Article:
GINEIFA, EGYPT, 1941. PRISON CAMP AT GINEIFA, NOT FAR FROM SUEZ. TAKEN FROM PASSING TRAIN. (AWM Image P00237.056)

Then came the great Suez Canal and the Bitter Lakes.

PORT TEWFIK, EGYPT. 1942-02. TROOPS OF THE A.I.F. MARCHING TO THE DOCKS FOR EMBARKATION TO AUSTRALIA. (AWM Image 025659)

The road which runs along beside the canal was continually carrying military transport. Along the canal banks are military posts which are mostly A/A. These posts are manned to a great extent by Indian Troops.  To add interest to the canal there was the shipping.  Modern liners sliding down between the sand and ancient sail boats.

A British Aerodrome with dozens of Hurricanes was another sight worth seeing along side this is a huge base dump.

The whole country appears to be a huge camp.

Next to the dump is a Native Labour Camp.  This stretches over many acres.  It is a curious looking camp as the tents are dug down into the sand for coolness and coloured the same for camouflage.

The aerodrome and hangers are completely the colour of sand while all motor vehicles are camouflaged in various colours.

WESTERN DESERT, EGYPT. 1942-10. NEW CAMOUFLAGED TANKS BEING TRANSPORTED TO THE FRONT ON TRAILERS. NOTE THE COMPARISON OF SIZE WITH THE STAFF CAR ALONGSIDE. (AWM Image 025167)

Photos are used for illustrative purposes. Only the photo of the Queen Mary and Queen Elizabeth are relevant to Mackie’s voyage.

Diario di un Prigioniero di Guerra Italiano 4

15-7-41 . . .Questa mattina ci siamo imbarcati per destinazione ignota. Naturalmente le voci che corrono sono molte. Alcuni dicono ci portano in Sud Africa, altri in India ed altri ancora in Australia. Dovunque si vada sarà sempre meglio che rimanere nel deserto. Tutti noi siamo pieni di diversi sentimenti, sappiamo che questo viaggio significa allontanarsi ancora di più dalle nostre famiglie e nessuno sa per quanto tempo, però siamo  anche pieni di quello spirito di avventura che si ha quando si parte per terre nuove e sconosciute e comunque la cosa più importante è che questo viaggio rompe la monotonia della prigionia ed aiuterà certamente il tempo a passare più in fretta. La vita a bordo, benché soggetti a stretta disciplina è abbastanza buona abbiamo da mangiare a volontà e siamo trattati bene, possiamo passeggiare sul ponte e l’aria di mare ed il riposo sta facendo bene a tutti e specialmente da un punto di vista nervoso è un gran calmante. Di notte nell’oscurità più completa, alcune volte si pensa che disastro sarebbe, se dovessimo essere silurati, ma d’altro canto ò meglio cercare di non pensarci e sperare sempre per il meglio. La vita è naturalmente sempre la stessa e siamo privi di qualsiasi notizia, chi sa quando riceverò ancora posta da casa, forse mesi e mesi passeranno prima che i miei sappiano se sono morto o vivo e prima che ricevano posta da me ed io da loro. Questa è la parte più brutta, il pensare alle sofferenze di mia moglie e di tutti i miei che chissà per quanto tempo saranno nell’incertezza. Bisogna proprio cercare di essere filosofi, tutto è destinato a finire e bisogna cercare di avere fiducia anche nelle ore più nere. Sto pensando di cominciare a studiare l’inglese, mi aiuterà certamente a passare il tempo e può darsi che mi possa essere utile in futuro, c’è un proverbio che dice, non tutti i mali vengono per nuocere, ed allora certe volte comincio a sognare ad occhi aperti e dopo la prigionia mi vedo stabilito con la mia famiglia in una di queste terre lontane di cui qualche volta avevo sentito parlare da paesani che erano tornati al paese a fare un viaggio e per far vedere che avevano fatto fortuna. E’ bello sognare perchè si dimentica il presente e si ha una speranza per l’avvenire, che alcune volte se si vuole veramente guardare in faccia sembra così nero che mette paura. Fra di noi vi è un soldato che è stato qualche anno in America e che parla l’inglese, domani gli voglio domandare che cominci a darmi alcune lezioni. Sarebbe interessante poter parlare con le sentinelle inglesi e vedere che cosa pensano e quale è loro attitudine, sono degli uomini e dei lavoratori come me, sono sicuro che se potessi parlare sarebbe molto interessante ed anche un grande aiuto.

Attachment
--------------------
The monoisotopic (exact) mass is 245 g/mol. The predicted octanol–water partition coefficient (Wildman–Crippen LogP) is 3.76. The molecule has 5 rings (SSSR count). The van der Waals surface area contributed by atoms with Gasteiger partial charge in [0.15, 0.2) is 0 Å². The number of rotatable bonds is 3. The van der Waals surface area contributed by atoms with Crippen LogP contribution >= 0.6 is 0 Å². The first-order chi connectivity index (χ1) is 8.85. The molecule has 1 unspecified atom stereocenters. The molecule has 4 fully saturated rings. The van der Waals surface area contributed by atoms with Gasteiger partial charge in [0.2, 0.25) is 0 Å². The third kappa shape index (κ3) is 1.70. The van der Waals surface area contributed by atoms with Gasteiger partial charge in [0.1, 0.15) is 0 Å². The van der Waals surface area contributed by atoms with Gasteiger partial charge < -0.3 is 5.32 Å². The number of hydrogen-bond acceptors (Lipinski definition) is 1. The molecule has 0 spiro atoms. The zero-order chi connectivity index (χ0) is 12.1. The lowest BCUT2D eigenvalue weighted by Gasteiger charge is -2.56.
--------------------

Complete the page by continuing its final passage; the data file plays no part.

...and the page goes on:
15-8-’41 … E’ passato giusto un mese da quando ho scritto l’ultima volta su questo diario, il fatto è che non ho avuto niente di eccezionale che mi spingesse a rompere l’apatia e la pigrizia per prendere la penna in mano. Siamo passati da Capetown, ma naturalmente dato che proseguivamo non ci hanno fatto sbarcare e quindi a parte del porto non abbiamo visto niente altro. Appena arrivati credevamo che finalmente eravamo giunti a destinazione, ma invece dagli ordini che ricevemmo era evidente che si andava ancora avanti. Dove? Adesso il Sud Africa era escluso e rimaneva soltanto o l’India o l’Australia. Vedremo se ci fermeremo in India o se proseguiremo ancora. Fra pochi giorni lo sapre mo perchè la voce córre che saremo presto in Bombay.

Guerre 1939-1945. Bangalore. Groupe I. Camp no 1 de prisonniers de guerre italiens. Détenus devant leur tente. Word War II. Bangalore. Group I. Italian prisoners of war camp 1. Detainees in front of their tent. Au fond, un autel construit par les prisonniers.

Word War II. Bangalore. Group I. Italian prisoners of war camp 1. Detainees in front of their tent. (ICRC Image V-P-HIST-03469-04)

NB No transports of Italian prisoners of war arrived in Australia in September 1941. ‘Nonno’ would have disembarked at Bombay.

Il Risveglio

On the 30th November 1944, the first issue of Il Risveglio was published in Australia.

The Department of Army were aware of this new publication in Italian and on 29th November 1944 actioned a stop to the process of copies of Il Corriere being sent from India to Australia.

What does this mean?

Firstly, we now know the Italian prisoners of war had had access to the Italian language newspaper Il Corriere.

Secondly, we assume that Italian prisoners of war will now have access to Il Risveglio.